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New motorcycle fee intended to increase safety for Oklahoma riders

A $3 fee for those registering motorcycles in Oklahoma will be used to promote safety for riders.
BY MATT PATTERSON Published: September 7, 2010

Steve Seely has been riding motorcycles since he was 14. One thing his years on the road have taught him is that you never can spend too much time thinking about safety when you're on a bike.

A $3 fee that takes effect Nov. 1 is intended to help fund motorcycle safety and education training for both experienced and inexperienced riders.

Consumers will pay the fee when registering their motorcycles.

Seely, 51, of El Reno, is glad to see the state provide the training.

Seely has been in his fair share of scrapes over the years, including one in Tennessee in 2008 when a woman pulled out in front of him, forcing him to stop suddenly.

The accident totaled his bike and sent him to the hospital with several injuries.

"The highway patrolman who came to the hospital said he was looking for the luckiest man in Tennessee," Seely said.


According to Oklahoma Tax Commission records, 123,906 motorcycles were registered in Oklahoma last year, a 7.4 percent increase from 2008.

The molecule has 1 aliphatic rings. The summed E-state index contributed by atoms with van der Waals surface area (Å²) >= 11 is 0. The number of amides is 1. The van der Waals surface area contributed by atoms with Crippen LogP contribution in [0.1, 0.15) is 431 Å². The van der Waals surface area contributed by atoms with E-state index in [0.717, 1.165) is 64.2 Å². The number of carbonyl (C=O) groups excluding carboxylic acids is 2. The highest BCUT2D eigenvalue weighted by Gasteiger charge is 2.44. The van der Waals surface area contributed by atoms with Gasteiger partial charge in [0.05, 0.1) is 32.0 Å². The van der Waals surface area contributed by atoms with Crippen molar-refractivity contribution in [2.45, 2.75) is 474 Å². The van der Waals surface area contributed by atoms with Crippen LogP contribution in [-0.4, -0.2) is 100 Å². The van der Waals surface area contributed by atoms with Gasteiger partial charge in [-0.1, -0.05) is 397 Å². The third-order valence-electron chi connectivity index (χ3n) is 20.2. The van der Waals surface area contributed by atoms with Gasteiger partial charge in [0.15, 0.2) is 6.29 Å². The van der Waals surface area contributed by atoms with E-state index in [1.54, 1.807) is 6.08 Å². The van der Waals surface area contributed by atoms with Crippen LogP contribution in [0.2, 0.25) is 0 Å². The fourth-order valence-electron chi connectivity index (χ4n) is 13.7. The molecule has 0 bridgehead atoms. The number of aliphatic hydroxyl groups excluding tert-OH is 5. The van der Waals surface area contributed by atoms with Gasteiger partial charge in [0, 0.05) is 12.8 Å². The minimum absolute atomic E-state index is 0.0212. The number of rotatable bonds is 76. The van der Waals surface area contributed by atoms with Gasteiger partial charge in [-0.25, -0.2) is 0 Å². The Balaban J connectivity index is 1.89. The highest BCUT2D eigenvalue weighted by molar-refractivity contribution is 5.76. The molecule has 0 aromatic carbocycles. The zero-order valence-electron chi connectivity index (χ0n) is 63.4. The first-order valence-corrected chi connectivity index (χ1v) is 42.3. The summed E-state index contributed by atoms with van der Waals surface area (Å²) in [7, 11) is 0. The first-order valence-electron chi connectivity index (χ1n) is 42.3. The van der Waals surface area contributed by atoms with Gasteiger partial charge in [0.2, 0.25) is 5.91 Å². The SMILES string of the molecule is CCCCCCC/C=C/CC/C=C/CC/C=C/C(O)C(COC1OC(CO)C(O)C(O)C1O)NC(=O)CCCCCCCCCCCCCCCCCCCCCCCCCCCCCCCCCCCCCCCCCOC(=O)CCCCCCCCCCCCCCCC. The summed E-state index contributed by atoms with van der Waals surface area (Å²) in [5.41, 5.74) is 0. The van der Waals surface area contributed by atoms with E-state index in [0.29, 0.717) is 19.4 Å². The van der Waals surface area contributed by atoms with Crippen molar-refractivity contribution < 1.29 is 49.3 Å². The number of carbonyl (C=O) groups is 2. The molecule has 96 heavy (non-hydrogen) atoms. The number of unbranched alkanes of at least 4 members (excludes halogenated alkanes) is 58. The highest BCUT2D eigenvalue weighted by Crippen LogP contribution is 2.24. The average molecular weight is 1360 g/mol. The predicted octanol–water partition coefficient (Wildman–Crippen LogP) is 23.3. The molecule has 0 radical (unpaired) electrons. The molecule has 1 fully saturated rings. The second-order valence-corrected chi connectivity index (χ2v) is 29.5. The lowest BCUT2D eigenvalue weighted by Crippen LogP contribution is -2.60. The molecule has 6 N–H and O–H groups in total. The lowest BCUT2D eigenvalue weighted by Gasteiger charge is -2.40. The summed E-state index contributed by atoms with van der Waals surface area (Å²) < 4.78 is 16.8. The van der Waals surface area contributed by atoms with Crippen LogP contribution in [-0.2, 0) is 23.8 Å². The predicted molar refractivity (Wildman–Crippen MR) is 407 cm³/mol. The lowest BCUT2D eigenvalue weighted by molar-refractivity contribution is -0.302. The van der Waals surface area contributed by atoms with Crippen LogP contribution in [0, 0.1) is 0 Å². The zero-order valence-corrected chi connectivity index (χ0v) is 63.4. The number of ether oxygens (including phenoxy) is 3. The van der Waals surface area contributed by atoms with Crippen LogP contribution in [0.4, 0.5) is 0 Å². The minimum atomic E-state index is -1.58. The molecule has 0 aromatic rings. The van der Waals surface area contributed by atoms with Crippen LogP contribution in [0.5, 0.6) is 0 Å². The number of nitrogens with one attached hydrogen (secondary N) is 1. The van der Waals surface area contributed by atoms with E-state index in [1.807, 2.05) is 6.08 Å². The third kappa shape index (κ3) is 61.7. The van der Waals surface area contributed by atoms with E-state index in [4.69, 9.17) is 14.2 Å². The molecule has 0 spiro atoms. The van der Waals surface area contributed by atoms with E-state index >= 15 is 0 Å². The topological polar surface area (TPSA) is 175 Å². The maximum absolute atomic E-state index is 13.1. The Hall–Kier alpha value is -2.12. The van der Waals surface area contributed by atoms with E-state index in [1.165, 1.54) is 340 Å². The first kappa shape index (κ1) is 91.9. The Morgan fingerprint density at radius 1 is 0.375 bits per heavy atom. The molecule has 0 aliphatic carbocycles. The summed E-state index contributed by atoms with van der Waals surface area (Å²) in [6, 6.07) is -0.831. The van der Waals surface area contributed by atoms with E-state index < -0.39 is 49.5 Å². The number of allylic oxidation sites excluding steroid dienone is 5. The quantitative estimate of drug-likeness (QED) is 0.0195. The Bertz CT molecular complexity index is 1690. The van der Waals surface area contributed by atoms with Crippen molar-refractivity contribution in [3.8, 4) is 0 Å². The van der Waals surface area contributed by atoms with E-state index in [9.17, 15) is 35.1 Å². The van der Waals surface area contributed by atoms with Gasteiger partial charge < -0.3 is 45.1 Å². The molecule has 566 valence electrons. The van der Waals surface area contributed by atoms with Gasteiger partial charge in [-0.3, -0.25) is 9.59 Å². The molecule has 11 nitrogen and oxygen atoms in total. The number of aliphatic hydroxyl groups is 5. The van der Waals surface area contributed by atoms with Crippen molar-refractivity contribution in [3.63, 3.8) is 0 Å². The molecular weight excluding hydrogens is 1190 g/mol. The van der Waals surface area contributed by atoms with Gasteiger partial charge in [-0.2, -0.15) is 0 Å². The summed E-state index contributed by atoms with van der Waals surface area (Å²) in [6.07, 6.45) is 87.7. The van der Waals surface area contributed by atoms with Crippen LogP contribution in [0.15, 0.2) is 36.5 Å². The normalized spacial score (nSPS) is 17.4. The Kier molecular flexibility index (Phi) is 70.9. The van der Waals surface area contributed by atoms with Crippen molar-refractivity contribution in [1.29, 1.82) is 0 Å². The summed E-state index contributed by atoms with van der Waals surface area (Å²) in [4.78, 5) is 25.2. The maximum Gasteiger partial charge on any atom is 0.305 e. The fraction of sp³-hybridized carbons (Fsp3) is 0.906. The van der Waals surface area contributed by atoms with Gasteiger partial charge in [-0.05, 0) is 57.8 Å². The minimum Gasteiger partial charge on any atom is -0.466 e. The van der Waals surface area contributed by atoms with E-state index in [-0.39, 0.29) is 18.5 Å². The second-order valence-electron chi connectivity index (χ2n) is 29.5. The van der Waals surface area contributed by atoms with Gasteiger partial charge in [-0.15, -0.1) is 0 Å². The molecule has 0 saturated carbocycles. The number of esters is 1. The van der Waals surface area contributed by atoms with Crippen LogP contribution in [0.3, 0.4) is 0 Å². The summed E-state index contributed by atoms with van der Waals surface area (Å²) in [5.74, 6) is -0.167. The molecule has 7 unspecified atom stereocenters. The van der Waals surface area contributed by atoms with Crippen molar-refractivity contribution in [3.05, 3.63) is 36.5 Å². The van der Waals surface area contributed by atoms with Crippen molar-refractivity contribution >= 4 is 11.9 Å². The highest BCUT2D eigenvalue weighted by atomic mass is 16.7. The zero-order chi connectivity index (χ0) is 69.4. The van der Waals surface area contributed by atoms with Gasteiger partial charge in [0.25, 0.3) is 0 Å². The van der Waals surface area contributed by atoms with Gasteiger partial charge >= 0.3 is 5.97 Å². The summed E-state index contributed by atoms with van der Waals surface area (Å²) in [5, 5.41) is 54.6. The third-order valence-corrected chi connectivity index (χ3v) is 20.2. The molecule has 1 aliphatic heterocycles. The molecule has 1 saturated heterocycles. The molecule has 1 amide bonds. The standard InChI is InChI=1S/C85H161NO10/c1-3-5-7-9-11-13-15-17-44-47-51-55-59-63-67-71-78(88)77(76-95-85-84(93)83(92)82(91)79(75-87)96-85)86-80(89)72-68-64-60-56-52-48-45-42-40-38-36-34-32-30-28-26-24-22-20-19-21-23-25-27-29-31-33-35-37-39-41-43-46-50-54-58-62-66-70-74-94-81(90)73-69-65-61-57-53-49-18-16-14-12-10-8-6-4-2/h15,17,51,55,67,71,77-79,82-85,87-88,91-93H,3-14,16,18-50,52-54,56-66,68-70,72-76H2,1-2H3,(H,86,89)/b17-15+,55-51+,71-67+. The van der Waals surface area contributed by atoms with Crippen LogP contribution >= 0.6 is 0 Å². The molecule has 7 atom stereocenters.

At a time when government regulations and taxes are taking a beating nationwide, it seems most in the motorcycle community are in favor of the new fee.

Bruce Horne, of Oklahoma City, is a longtime rider who hosts a local radio show about motorcycles.

"Personally, I have no qualms about it, and I don't know anyone who does," Horne said. "I think anything that promotes safety is a good thing. I think we could also use a little more education for motorists on how to be a little more aware of people on bikes."

The Oklahoma Highway Safety Office reported 105 motorcycle fatalities in 2009, with 1,269 injuries.

Kevin Behrens, assistant director of highway safety, said some of the funds will be used for advertising, promoting safety and awareness.

Other funds could be set aside for training, Behrens said. The Oklahoma Advisory Committee for Motorcycle Safety and Education will decide how the money is spent.

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